11/30/2020

Wheat Farmers Prioritize Sustainability

Washington father-and-son team go all-in on no-till

In an area where tillage is common and minimal annual rainfall is expected, one father-son duo is finding success doing things differently.

Washington wheat farmers Remie DeRuwe and his son, Jacob, adopted a no-till production system in 2011 and have never looked back.

“I’m one of those guys who is willing to try stuff. I wanted to prove that no-till wouldn’t work here, but low and behold, our first no-till wheat crop was our best crop ever for that field,” Remie DeRuwe says. “We are farming thousands of acres of no-till in an area that’s supposedly not suited for no-till.”

A multiyear production plan
Farming across several microclimates, the DeRuwes average between 7 and 15 inches of rainfall each year, depending on field location. That difference in rainfall amounts can result in a 10- to 15-bushel yield difference.

The father-son team plant no-till winter wheat every other fall, followed by a chem fallow rotation. That means about 13 months between crops to build soil moisture.

“With this rotation system, instead of raising wheat on 7 inches of rain, we might actually be raising wheat on 12 inches of moisture,” Remie says.

The elder DeRuwe says their production system may cost more than planting winter and spring wheat conventionally. However, Remie contends they are covering a lot of ground efficiently. With 30,000 acres of farmland spread across three counties and only four full-time employees, it would be futile to argue against him.

“Other conventional systems with multiple tillage passes work. They do the job, and there is no doubt about that. But our no-till system is more sustainable,” Remie says. “We are trying to do things differently. We are looking at long-term gains. Plus, you can farm twice as many acres as your dad did with this no-till system.”

In addition to the efficiency of their no-till production system, their focus on residue management helps retain available soil moisture, which is critical in low-rainfall areas.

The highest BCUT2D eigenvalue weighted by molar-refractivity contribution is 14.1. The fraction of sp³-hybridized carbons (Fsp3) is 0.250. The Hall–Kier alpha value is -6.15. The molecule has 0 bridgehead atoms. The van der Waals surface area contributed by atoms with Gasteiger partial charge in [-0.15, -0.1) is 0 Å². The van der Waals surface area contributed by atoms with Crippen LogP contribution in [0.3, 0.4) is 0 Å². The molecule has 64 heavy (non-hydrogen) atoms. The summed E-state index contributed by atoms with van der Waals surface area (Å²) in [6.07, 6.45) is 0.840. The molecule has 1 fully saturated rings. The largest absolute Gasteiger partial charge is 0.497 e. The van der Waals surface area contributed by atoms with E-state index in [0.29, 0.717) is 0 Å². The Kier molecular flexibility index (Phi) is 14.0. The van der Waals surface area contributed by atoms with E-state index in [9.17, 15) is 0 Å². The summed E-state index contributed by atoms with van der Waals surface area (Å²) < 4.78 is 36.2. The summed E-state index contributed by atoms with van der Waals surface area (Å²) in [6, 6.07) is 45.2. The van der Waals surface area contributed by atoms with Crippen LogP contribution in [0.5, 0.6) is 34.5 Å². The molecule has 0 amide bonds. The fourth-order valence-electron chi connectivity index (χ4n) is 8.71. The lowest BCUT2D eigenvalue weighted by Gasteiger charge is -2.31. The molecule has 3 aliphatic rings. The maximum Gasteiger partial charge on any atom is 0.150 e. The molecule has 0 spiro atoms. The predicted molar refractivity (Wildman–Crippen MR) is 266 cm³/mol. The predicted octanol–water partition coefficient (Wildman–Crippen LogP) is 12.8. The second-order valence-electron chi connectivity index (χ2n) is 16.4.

Much of the farm’s wheat residue is mowed to a shorter height, allowing it to form a mat over the furrow. This creates a residue barrier of organic material, minimizes dust and maintains soil moisture.

“Our light soils are especially susceptible to wind erosion. It is important that we conserve the top soil we have,” Remie says. “Even our good ground has only 1.8% organic matter, which is double that of the average organic matter for our area.”

Different from the start
Eliminating tillage isn’t the only thing the DeRuwes are doing differently. The DuRuwes have adopted 15-inch row spacing for wheat and can seed about 950 acres of wheat per day.

To ensure success with their no-till system, the pair redesigned existing 60- and 70-foot-wide Case IH drills to their spacing requirements and added the capability to apply fertilizer via the drill at planting. They also swapped out the drill’s existing points for specially created narrower models.

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“The existing points were too wide. We needed to build furrows that would protect soil spacing without opening up too much ground in the process,” Jacob says.